Android Aids Dynamic Working
Humans are creatures of habit, yet we look constantly for change. Many will say that they don’t like change yet give them something that makes their life easier and it is readily accepted. Humans are most comfortable with what they know yet have a thirst for trying out new things. It is the inquisitive nature within us and the need to make life easier that has driven our technical revolutions. The constant change in Information Technology drives business leaders crazy yet can lead to more efficiency and opportunities, this translates into more profit and new markets. IT began as a centralised service then became decentralised with computing power on every desk. Now it is mobilizing as flexibility becomes the norm. Companies come and go with each new advance and decline, long lasting successful companies adapt to change and embrace it. Big ideas survive and flourish and adapt to new trends.
At the heart of all IT is the operating system which runs computers, providing them services. The market has many operating systems available, though most computer users will be familiar with Windows. The move to mobile computing began with the laptop computer but has moved on to the mobile phone. The latest mobiles phones are as powerful as a laptop and more powerful than computers from not that long ago. The mobile phone is a consolidation device. It has evolved to incorporate music players, cameras, notepads, GPS systems, browsers and email readers, as well as many other uses. This consolidation has resulted in the term smartphone being used. The dominant smartphone was the Apple iPhone. Apple was not the first producer of a smartphone, nor the only choice, but the iPhone is considered the product against which others are compared.
With smartphones becoming so important to mobile working the choice of operating system can impact the cost of deploying mobile systems. Phones as products come with the operating system built in and the licence cost of the operating system covered through the handset cost, be that a licence for iOs (Apple) or Windows Mobile (Microsoft). There used to be more choice with Symbian (Nokia) or Blackberry (RIM) but market forces ended that. The Android (Google) mobile phone operating system doesn't have a operating system licence fee though manufacturers still need to recover the costs involved in adapting Android to their latest hardware.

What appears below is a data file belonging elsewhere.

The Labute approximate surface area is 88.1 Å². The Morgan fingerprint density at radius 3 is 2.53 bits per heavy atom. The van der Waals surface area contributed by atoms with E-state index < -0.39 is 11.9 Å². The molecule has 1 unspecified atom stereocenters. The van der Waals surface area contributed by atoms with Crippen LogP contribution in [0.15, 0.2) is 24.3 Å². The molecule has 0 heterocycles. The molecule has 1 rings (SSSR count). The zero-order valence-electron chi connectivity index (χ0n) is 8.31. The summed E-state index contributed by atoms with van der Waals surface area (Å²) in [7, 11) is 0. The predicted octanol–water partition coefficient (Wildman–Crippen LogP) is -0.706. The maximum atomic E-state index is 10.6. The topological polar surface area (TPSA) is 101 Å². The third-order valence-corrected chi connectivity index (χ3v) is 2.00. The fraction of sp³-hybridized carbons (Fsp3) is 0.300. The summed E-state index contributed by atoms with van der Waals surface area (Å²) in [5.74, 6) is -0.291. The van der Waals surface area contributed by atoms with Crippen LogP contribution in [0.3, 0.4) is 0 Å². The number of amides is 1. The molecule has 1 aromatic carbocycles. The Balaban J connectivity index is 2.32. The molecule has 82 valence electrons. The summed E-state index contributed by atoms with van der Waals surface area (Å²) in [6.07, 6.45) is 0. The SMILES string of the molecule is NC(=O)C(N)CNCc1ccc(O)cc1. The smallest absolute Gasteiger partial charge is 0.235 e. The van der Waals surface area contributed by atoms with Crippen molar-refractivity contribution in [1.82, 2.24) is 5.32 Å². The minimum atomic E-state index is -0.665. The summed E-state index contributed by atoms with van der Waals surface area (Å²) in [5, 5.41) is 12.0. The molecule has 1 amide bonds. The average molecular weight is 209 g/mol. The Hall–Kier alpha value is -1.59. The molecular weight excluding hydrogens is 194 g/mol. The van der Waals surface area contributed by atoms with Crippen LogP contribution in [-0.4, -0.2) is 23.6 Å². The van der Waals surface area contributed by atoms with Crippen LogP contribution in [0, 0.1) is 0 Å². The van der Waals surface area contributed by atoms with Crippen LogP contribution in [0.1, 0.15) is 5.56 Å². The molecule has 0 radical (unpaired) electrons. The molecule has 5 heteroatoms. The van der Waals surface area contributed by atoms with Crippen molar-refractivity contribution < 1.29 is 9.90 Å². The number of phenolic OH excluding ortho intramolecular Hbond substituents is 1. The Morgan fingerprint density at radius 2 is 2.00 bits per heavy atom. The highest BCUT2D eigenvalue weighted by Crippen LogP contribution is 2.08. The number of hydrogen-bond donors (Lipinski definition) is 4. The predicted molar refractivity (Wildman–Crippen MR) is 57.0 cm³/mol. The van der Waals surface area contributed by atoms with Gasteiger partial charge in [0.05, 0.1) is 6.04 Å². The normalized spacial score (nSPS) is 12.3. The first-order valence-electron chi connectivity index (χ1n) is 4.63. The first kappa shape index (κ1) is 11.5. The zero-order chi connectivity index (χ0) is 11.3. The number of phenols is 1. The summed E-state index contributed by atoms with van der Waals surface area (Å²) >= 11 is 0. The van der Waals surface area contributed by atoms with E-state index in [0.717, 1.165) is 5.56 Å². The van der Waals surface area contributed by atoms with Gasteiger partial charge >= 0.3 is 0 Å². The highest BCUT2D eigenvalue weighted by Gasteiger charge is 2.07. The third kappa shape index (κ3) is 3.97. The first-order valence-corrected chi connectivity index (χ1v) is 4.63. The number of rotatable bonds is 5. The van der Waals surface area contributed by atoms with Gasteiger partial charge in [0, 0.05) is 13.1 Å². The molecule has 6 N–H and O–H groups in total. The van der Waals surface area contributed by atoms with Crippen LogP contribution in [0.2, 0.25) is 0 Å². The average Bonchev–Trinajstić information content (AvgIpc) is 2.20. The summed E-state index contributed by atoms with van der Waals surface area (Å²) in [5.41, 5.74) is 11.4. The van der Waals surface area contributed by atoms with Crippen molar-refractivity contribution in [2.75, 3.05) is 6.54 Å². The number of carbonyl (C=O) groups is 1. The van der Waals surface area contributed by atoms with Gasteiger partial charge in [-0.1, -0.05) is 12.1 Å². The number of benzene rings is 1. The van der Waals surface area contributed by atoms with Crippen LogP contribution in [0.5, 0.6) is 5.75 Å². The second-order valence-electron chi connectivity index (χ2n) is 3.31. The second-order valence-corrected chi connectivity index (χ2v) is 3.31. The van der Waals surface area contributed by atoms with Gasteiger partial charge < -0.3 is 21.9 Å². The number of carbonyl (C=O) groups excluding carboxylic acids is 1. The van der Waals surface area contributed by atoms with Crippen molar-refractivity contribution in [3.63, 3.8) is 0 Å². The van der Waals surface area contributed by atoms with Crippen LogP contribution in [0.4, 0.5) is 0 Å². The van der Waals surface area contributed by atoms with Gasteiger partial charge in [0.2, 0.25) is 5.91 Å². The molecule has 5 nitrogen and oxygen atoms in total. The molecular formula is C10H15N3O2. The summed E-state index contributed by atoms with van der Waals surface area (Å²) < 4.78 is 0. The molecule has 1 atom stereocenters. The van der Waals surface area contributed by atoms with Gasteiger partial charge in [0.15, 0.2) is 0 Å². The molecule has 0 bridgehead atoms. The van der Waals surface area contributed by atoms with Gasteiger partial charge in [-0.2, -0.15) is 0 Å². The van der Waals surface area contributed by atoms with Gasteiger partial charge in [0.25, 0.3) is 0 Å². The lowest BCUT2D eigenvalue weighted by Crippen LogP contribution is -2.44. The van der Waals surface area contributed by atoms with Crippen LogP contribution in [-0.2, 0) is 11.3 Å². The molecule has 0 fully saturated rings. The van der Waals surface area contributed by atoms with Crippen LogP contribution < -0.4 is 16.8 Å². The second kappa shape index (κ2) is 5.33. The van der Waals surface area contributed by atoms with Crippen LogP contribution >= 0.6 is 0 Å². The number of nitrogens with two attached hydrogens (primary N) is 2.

The big costs in deploying mobile systems are when you need facilities that do not come straight out the box. All smartphones can provide email, browsers and other common functionality, but when you need to run custom software and perform specialised tasks many companies fall back upon laptop based solutions. This is because mobile phone operating systems are often ring fenced and do not supply enough information on getting applications to run effectively. Also trying to run browser based solutions on a mobile phone cannot always provide the required functionality or guaranteed reliability. Yet this need not be the case. The problems associated with using closed source mobile phone operating systems can be overcome by using Android based devices. Especially now that the development of cheap tablet computers has provided more choice when designing IT solutions. An Android based phone or tablet solution can reduce the overall costs of deploying mobile solutions and make the management of those solutions easier. Android is open source, with good development tools, good support, cheap hardware and no deployment licences.
Android is built from the ground up for mobility, unlike laptop based solutions, which at their heart are desktop computers on the move. Often laptops are Windows based, and Windows was never built for mobility from the outset. Android brings a fresh perspective to developing IT solutions and often makes the design choices easier. Tek Eye will be bring your articles on solutions using Android, useful for businesses looking to deploy mobile systems. As businesses need to embrace a more flexible and dynamic work place our articles will be helpful to those looking to deploy Android based systems.
Author:Daniel S. Fowler Published: Updated: